Sub-10nm Lithography

DSA 1 width500

 

1. Sub-10 nm Lithography


 

Since 1960s, the number of transistors in an integrated circuit has roughly doubled every two years, showing exponential growth in the capabilities of electronic devices. This tendency has been sustained over the past several decades on the basis of continuous advancements in manufacturing technologies including optical lithography. However, photolithography is reaching a physical limit in resolution and thus, alternative technologies such as extreme ultraviolet (EUV) lithography, nanoimprint lithography, interference lithography and directed self-assembly (DSA) are rapidly emerging.

DSA of block copolymers (BCPs) has recently attracted much attention as a promising candidate for the next-generation lithography due to its capacity to provide excellent resolution and scalability. The self-assembly of BCPs, two mutually incompatible polymer chains connected via covalent bonding, can create sub-10 nm periodic patterns with different geometries such as dots, lines, holes, and rings, while even more complex features such as bends, T-junctions, and jogs have already been demonstrated. Based on these promising results, our research efforts have focused on resolving remaining challenges for DSA such as control over defects, resolution, and throughput for next-generation lithography with sub-10 nm resolution.

 

400x DSA

 2. Warm Solvent Annealing (WSA)

 

We reported warm solvent annealing of poly(vinylpyridine-b-dimethylsiloxane) with gigantic χ parameter (1.8 at room temperature) to realize high throughput and superior pattern quality. Due to the gigantic χ parameter, we could achieve thermodynamically low defect density as well as low line edge roughness. Furthermore, by adopting the warm solvent annealing, we demonstrated rapid pattern generation of gigantic-χ due to thermal activation effect during polymer diffusion process.

 

WSC width500

  3. Warm Spin Casting (WSC)

 

We introduce ″in situ nanolithography″ using the warm spin-casting (WSC)-induced self-assembly of high-χ BCPs, enabling the removal of the subsequent annealing process. This concept and realization of in situ DSA pattern formation is synergically assisted by both the residual solvent during spin-casting and the thermal activation. WSC achieves one-step BCP film casting and pattern ordering, which is based on (1) a BCP with a sufficiently large thermodynamic driving force for phase separation and (2) optimized thermal activation during the WSC process in order to provide sufficient chain mobility for self-assembly. We demonstrate that WSC can successfully generate well-aligned cylindrical BCP patterns with a sub-10 nm line width within a spinning time of 30 sec.

 

 

  4. Immersion-Induced Self-Assembly (ISA)

 

The directed self-assembly (DSA) of block copolymers (BCPs) is expected to complement conventional optical lithography due to its excellent pattern resolution and costeffectiveness. Recent studies have shown that BCPs with a large Flory-Huggins interaction parameter (χ) are critical for a reduction of the thermodynamic defect density as well as an increase in pattern density. However, due to their slower self-assembly kinetics, high-χ BCPs typically necessitate solvent vapor annealing, which requires complex facilities and procedures compared to simple thermal annealing. Therefore, our group suggest an immersion-triggered directed self-assembly (iDSA) process and demonstrate the combined advantages of excellent simplicity, productivity, large-area capability, and tunability. We show that the vapor-free, simple immersion of high-χ BCPs in a composition-optimized mixture of nonswelling and swelling solvents can induce the ultrafast (5 min) formation of nanoscale patterns with a pattern size ranging from 8-18 nm. Moreover, iDSA enables the reversible formation of seven different nanostructures from one sphere-forming BCP, demonstrating the outstanding controllability of this self-assembly route.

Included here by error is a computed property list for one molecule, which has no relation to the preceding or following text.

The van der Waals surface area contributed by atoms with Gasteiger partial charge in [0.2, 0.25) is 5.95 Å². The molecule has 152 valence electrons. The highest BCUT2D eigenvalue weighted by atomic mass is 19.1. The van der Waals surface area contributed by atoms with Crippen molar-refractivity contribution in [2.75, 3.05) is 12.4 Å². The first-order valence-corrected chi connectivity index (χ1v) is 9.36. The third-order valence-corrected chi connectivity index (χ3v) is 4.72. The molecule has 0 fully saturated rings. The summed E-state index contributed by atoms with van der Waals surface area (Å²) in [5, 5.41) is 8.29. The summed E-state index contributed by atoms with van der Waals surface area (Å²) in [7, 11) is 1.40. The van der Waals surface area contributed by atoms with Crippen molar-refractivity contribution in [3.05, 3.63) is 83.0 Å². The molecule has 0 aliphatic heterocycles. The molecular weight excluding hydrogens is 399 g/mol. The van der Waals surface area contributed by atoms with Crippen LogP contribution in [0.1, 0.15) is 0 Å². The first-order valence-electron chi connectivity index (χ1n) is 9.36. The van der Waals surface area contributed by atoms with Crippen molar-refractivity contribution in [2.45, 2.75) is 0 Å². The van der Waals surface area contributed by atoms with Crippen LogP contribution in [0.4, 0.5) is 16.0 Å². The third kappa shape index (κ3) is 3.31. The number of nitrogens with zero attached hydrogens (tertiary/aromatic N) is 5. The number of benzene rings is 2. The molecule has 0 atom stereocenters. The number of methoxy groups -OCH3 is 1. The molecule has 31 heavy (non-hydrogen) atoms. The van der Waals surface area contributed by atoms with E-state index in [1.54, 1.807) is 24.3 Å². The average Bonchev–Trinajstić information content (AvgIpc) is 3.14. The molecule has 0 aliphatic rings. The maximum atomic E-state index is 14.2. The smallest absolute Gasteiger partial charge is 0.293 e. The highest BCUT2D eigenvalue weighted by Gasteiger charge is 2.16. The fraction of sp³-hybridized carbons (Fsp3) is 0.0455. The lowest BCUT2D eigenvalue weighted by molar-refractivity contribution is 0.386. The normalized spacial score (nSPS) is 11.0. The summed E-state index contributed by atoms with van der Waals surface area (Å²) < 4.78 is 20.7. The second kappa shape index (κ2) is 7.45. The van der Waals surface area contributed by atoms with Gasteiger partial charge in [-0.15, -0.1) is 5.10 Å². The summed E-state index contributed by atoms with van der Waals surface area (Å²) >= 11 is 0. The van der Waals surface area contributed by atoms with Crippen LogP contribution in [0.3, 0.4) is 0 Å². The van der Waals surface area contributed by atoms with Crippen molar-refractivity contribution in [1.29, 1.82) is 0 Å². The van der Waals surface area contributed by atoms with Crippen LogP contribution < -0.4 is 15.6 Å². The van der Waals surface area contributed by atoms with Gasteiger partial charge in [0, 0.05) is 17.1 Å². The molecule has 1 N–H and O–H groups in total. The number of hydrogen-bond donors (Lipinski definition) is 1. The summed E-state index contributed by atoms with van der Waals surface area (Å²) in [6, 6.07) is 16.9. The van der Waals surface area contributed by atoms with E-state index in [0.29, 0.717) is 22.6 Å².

400x immersion1

 

The vapor-free immersion treatment (iDSA) in a solvent mixture composed of swelling and nonswelling solvents can successfully facilitate the self-assembly of BCPs for fast and convenient pattern formation in the sub-20 nm regime. The careful control of solvent composition and other parameters provided well-aligned line and dot patterns with dimensions in the range of 8-18 nm. The outstanding simplicity of iDSA stems from the fact that swelling solvent molecules are directly injected from the liquid source into BCP films without the need to generate vapors. Because of the obvious advantages of outstanding simplicity and effectiveness, we expect that the iDSA process has the potential to replace the conventional solvent-vapor-based annealing method.

 

[REFERENCE]

 

■ Jong Min Kim, Yong Joo Kim, Woon-Ik Park, Yoon Hyung Hur, Jae Won Jeong, Dong Min Sim, Kwang-Min Baek, Jung Hye Lee, Mi-Jeong Kim, and Yeon Sik Jung*, “Eliminating the Trade-Off between the Throughput and Pattern Quality of Sub-15 nm Directed Self-Assembly via Warm Solvent Annealing”Advanced Functional Materials, 2015, 25, 2, 306-315   [PDF file]

■ Woon Ik Park, Jong Min Kim, Jae Won Jeong, and Yeon Sik Jung*, ”Deep-Nanoscale Pattern Engineering by Immersion-Induced Self-Assembly”, ACS Nano, 2014, 8, 10, 10009-18 [PDF file]

■ Caroline A. Ross*, Karl K. Berggren, Joy Y. Cheng, Yeon Sik Jung,* and Jae-Byum Chan, “Three-Dimensional Nanofabrication by Block Copolymer Self-Assembly”Advanced Materials, 2014, 26, 25, 4386–4396 [PDF file]

■ Woon Ik Park, YongJoo Kim, Jae Won Jeong, Kyungho Kim, Jung-Keun Yoo, Yoon Hyung Hur, Jong Min Kim, Edwin L. Thomas, Alfredo Alexander-Katz & Yeon Sik Jung*, “Host-Guest Self-assembly in Block Copolymer Blends”Scientific Reports, 2013, 3, 3190 [PDF file]